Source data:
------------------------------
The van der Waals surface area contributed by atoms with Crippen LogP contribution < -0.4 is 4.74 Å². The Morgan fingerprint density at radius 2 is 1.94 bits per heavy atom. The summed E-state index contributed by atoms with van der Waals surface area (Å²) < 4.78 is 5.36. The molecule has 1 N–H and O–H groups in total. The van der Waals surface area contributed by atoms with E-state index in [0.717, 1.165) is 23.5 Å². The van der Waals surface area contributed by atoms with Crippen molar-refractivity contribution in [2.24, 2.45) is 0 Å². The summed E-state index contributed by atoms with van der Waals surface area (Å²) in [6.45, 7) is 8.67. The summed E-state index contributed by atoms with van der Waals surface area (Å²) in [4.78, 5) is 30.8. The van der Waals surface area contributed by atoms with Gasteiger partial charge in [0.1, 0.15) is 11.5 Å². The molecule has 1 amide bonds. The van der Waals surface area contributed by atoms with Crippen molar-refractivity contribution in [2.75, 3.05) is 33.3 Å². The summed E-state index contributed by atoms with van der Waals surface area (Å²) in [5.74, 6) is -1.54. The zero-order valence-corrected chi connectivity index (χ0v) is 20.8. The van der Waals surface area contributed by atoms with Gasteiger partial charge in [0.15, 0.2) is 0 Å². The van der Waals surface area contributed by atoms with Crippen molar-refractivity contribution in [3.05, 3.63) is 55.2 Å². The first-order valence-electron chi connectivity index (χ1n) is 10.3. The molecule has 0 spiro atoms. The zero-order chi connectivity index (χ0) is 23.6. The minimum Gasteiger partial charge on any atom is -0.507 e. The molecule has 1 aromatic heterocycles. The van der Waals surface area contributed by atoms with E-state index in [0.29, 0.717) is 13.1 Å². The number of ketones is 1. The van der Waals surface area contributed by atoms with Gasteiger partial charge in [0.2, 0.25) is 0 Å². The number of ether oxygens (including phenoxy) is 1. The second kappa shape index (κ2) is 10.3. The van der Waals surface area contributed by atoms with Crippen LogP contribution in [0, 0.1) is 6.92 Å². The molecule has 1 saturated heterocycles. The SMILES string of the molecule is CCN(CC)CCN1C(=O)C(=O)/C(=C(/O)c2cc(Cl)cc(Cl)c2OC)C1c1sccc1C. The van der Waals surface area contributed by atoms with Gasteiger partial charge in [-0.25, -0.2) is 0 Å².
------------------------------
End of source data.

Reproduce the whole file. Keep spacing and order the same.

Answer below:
The van der Waals surface area contributed by atoms with Crippen LogP contribution < -0.4 is 4.74 Å². The Morgan fingerprint density at radius 2 is 1.94 bits per heavy atom. The summed E-state index contributed by atoms with van der Waals surface area (Å²) < 4.78 is 5.36. The molecule has 1 N–H and O–H groups in total. The van der Waals surface area contributed by atoms with E-state index in [0.717, 1.165) is 23.5 Å². The van der Waals surface area contributed by atoms with Crippen molar-refractivity contribution in [2.24, 2.45) is 0 Å². The summed E-state index contributed by atoms with van der Waals surface area (Å²) in [6.45, 7) is 8.67. The summed E-state index contributed by atoms with van der Waals surface area (Å²) in [4.78, 5) is 30.8. The van der Waals surface area contributed by atoms with Gasteiger partial charge in [0.1, 0.15) is 11.5 Å². The molecule has 1 amide bonds. The van der Waals surface area contributed by atoms with Crippen molar-refractivity contribution in [2.75, 3.05) is 33.3 Å². The summed E-state index contributed by atoms with van der Waals surface area (Å²) in [5.74, 6) is -1.54. The zero-order valence-corrected chi connectivity index (χ0v) is 20.8. The van der Waals surface area contributed by atoms with Gasteiger partial charge in [0.15, 0.2) is 0 Å². The van der Waals surface area contributed by atoms with Crippen molar-refractivity contribution in [3.05, 3.63) is 55.2 Å². The first-order valence-electron chi connectivity index (χ1n) is 10.3. The molecule has 0 spiro atoms. The zero-order chi connectivity index (χ0) is 23.6. The minimum Gasteiger partial charge on any atom is -0.507 e. The molecule has 1 aromatic heterocycles. The van der Waals surface area contributed by atoms with E-state index in [0.29, 0.717) is 13.1 Å². The number of ketones is 1. The van der Waals surface area contributed by atoms with Gasteiger partial charge in [0.2, 0.25) is 0 Å². The number of ether oxygens (including phenoxy) is 1. The second kappa shape index (κ2) is 10.3. The van der Waals surface area contributed by atoms with Crippen LogP contribution in [0, 0.1) is 6.92 Å². The molecule has 1 saturated heterocycles. The SMILES string of the molecule is CCN(CC)CCN1C(=O)C(=O)/C(=C(/O)c2cc(Cl)cc(Cl)c2OC)C1c1sccc1C. The van der Waals surface area contributed by atoms with Gasteiger partial charge in [-0.25, -0.2) is 0 Å².